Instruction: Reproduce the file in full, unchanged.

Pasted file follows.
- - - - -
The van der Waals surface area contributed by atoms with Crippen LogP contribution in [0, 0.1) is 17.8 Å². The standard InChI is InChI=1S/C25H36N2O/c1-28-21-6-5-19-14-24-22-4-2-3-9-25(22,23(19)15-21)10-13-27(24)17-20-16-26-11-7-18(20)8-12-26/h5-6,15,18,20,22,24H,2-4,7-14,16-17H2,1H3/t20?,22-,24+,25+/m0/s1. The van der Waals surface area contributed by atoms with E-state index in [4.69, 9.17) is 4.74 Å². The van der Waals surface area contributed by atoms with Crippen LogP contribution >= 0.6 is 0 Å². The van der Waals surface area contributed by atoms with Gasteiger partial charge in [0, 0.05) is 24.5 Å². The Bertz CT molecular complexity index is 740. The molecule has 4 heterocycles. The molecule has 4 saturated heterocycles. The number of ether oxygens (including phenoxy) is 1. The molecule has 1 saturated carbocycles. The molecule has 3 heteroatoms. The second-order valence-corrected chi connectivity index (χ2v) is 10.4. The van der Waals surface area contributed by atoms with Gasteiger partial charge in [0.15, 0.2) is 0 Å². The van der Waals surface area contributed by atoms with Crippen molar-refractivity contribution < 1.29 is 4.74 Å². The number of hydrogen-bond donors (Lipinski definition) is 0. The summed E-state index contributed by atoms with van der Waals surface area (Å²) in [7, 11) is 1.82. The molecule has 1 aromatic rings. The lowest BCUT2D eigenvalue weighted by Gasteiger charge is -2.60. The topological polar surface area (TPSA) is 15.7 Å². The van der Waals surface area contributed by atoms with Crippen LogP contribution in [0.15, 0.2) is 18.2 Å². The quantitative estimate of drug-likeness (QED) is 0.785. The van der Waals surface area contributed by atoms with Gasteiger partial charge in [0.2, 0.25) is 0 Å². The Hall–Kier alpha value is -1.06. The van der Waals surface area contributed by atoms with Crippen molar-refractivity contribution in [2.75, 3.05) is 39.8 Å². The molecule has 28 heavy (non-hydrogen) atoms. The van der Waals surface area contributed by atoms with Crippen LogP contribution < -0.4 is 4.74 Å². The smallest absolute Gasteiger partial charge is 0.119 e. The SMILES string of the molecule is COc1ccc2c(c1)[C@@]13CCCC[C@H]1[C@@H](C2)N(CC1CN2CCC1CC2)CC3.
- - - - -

The van der Waals surface area contributed by atoms with Crippen LogP contribution in [0, 0.1) is 17.8 Å². The standard InChI is InChI=1S/C25H36N2O/c1-28-21-6-5-19-14-24-22-4-2-3-9-25(22,23(19)15-21)10-13-27(24)17-20-16-26-11-7-18(20)8-12-26/h5-6,15,18,20,22,24H,2-4,7-14,16-17H2,1H3/t20?,22-,24+,25+/m0/s1. The van der Waals surface area contributed by atoms with E-state index in [4.69, 9.17) is 4.74 Å². The van der Waals surface area contributed by atoms with Crippen LogP contribution >= 0.6 is 0 Å². The van der Waals surface area contributed by atoms with Gasteiger partial charge in [0, 0.05) is 24.5 Å². The Bertz CT molecular complexity index is 740. The molecule has 4 heterocycles. The molecule has 4 saturated heterocycles. The number of ether oxygens (including phenoxy) is 1. The molecule has 1 saturated carbocycles. The molecule has 3 heteroatoms. The second-order valence-corrected chi connectivity index (χ2v) is 10.4. The van der Waals surface area contributed by atoms with Gasteiger partial charge in [0.15, 0.2) is 0 Å². The van der Waals surface area contributed by atoms with Crippen molar-refractivity contribution < 1.29 is 4.74 Å². The number of hydrogen-bond donors (Lipinski definition) is 0. The summed E-state index contributed by atoms with van der Waals surface area (Å²) in [7, 11) is 1.82. The molecule has 1 aromatic rings. The lowest BCUT2D eigenvalue weighted by Gasteiger charge is -2.60. The topological polar surface area (TPSA) is 15.7 Å². The van der Waals surface area contributed by atoms with Crippen LogP contribution in [0.15, 0.2) is 18.2 Å². The quantitative estimate of drug-likeness (QED) is 0.785. The van der Waals surface area contributed by atoms with Gasteiger partial charge in [0.2, 0.25) is 0 Å². The Hall–Kier alpha value is -1.06. The van der Waals surface area contributed by atoms with Crippen molar-refractivity contribution in [2.75, 3.05) is 39.8 Å². The molecule has 28 heavy (non-hydrogen) atoms. The van der Waals surface area contributed by atoms with Crippen LogP contribution < -0.4 is 4.74 Å². The smallest absolute Gasteiger partial charge is 0.119 e. The SMILES string of the molecule is COc1ccc2c(c1)[C@@]13CCCC[C@H]1[C@@H](C2)N(CC1CN2CCC1CC2)CC3.